On Wednesday, in contrast, a hire boat followed us down the locks to Banbury and the mother and daughter who were operating the locks we dubbed The Puddings. At each lock they strolled up and stood gawping as Margaret worked Gecko through. It seemed beyond their grasp that if one of them operated the other gate Margaret would not have to keep crossing the lock and they could get their boat in sooner.  It was if they believed each boat passage was a discrete operation and that no cross-contamination was permitted.  We could not even engage them in conversation as they kept well away from us and often turned their backs to the lock whilst we were there.

Wednesday, 15 June 2011

Health & Safety ?
I would like to direct you to a report on NarrowBoatWorld concerning a tragic accident recently in Stourport and the ridiculous response by British Waterways

Sunday, 12 June 2011

Rain and Spain
As we were preparing to leave Gecko for the weekend on Friday we heard a familiar voice on the towpath and nb Too Sassy hove into view. Paul and Sue were on their way to Whilton Marina where Too Sassy is to be sold.  We learned that the sale of their house in Kings Langley had been completed and they were off to Spain to live. as soon as they got the boat on sale.  We passed Too Sassy moored tother side of Uxbridge a few weeks ago but no-one was on board so we did not expect to see them again before they deserted the UK.  Why is it so many of our boating friends are deserting the UK? (Answer is not required).
We are attending a conference in Daventry and as they have not built the Daventry Canal yet we travelled to the hotel by bus. On the way to the bus stop we passed hotel boat Earlswood moored waiting for the next batch of guests.. This was fortuitous as we had a package which needed delivery to Red House on the Aylesbury Arm which is where they are headed next.

We spent the winter in Aylesbury occupying Earlswood's mooring so we were pleased to catch up with Andy and Sue.  They operate under the name of Classic Waterway Holidays carrying up to four passengers  per trip.  Sue had obviously just been baking but we were not permitted to sample the wares.
It seems likely that our paths will cross again in July as we are both headed for the Kennet and Avon Canal around then.

The conference was  very rewarding and we even had a lift back to Gecko on Sunday afternoon from two of the delegates, Maxime and Amanda, which saved us from the atrocious rain which has arrived.

 Holiday House in Bath
Quiet location 5 mins level & picturesque walk from City Centre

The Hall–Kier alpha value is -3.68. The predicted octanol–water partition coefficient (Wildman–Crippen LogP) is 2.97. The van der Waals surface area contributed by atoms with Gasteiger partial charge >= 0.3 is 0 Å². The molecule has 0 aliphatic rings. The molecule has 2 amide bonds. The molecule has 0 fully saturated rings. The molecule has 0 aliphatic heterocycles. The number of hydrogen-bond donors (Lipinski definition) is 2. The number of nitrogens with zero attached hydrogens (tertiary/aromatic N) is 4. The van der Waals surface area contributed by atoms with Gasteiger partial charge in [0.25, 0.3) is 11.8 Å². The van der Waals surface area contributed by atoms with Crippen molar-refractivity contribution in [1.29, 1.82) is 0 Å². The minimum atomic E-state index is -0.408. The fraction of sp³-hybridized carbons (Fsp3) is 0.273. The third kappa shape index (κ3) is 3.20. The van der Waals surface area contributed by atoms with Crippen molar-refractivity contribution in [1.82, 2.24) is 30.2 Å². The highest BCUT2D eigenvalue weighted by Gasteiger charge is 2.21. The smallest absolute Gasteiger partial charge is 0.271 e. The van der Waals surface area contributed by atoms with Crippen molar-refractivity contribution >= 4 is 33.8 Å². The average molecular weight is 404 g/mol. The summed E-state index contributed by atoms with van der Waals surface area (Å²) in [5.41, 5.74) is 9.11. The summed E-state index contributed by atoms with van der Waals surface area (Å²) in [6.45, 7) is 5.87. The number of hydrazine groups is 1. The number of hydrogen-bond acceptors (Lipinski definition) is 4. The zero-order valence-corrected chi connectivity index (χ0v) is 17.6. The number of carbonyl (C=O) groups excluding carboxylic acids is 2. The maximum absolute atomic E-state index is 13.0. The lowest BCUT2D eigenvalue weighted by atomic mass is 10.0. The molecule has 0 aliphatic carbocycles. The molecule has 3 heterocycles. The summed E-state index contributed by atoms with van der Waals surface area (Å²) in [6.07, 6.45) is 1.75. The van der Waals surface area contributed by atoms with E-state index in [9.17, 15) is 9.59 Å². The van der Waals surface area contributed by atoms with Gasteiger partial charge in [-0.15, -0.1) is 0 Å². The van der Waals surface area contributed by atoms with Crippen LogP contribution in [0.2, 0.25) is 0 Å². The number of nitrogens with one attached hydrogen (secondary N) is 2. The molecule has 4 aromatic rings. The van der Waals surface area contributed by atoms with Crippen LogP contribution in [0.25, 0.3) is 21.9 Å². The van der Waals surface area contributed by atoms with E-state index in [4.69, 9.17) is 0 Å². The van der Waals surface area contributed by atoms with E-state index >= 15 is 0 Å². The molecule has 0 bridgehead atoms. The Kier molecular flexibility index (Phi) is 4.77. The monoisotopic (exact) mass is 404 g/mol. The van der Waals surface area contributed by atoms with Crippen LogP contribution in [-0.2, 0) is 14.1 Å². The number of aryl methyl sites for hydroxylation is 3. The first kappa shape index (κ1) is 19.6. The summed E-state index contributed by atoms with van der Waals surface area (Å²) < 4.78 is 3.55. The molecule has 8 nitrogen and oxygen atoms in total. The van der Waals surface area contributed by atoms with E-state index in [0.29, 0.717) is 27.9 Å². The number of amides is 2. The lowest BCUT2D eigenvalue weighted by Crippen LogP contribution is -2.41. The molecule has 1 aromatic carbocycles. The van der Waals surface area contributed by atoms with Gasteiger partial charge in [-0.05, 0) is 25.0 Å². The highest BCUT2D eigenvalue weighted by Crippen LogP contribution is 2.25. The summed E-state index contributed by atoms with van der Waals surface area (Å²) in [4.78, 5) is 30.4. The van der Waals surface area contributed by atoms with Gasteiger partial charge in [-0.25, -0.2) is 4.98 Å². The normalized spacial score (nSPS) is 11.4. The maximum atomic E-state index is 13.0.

Private parking Sleeps Four
Available all year Saturday-Saturday

Large, modern kitchen
South-facing sitting room overlooking church
Superbly equipped throughout
Broadband connection
Freesat TV

Margaret & Peter Lloyd
07905 905 333                      BathMews@aol.com

Wednesday, 8 June 2011

Nuneaton & Brighton
It must be June because we are experiencing April showers and back in April we had the June sunshine.  I am not sure whether the climate is warming up but it is certainly muddling up. Yesterday evening we took a little walk up the Leicester Arm as we are moored by Norton Junction where it joins (or leaves) the Grand Union main line. It was a glorious evening, and, after two torrential showers during the day, a welcome break.

Moored just inside the Arm were the ex-working boats Nuneaton and Brighton which we saw at the Rickmansworh Canal Festival last month. They will be on their way to the Stoke Bruerne Gala this weekend and then Braunston Working Boat Festival the following weekend.

Nuneaton is a Large Northwich style all steel motor narrowboat. Built in 1936 by Yarwood & Sons in Northwich: whilst Brighton is an unpowered butty  built the year before by Harland and Wolfe in Woolwich and hence is a Large Woolwich. Originally they were not paired together but had different partners.   they were built for the Grand Union Canal Carrying Company and were part of 86 pairs of that company's Town Class fleet. they were designed to carry 72 tons of cargo between them with a draught of 4'3" and travelling at 6mph.  the canals, however, were never able to accommodate such heavy and fast boats and the typical load was more like 50 tons. In fact the greatest load ever carried was 63tons of grain and was accomplished by Brighton with motor boat Buckden.
Freight carrying stopped for all intents and purposes on the English canals in 1970 and these boats were sold.  After various  roles in private hands they were acquired by The Narrow Boat Trust and now spend most of the summer attending canal festivals and are supported by Trust members and a couple of trips each year selling coal along the canal.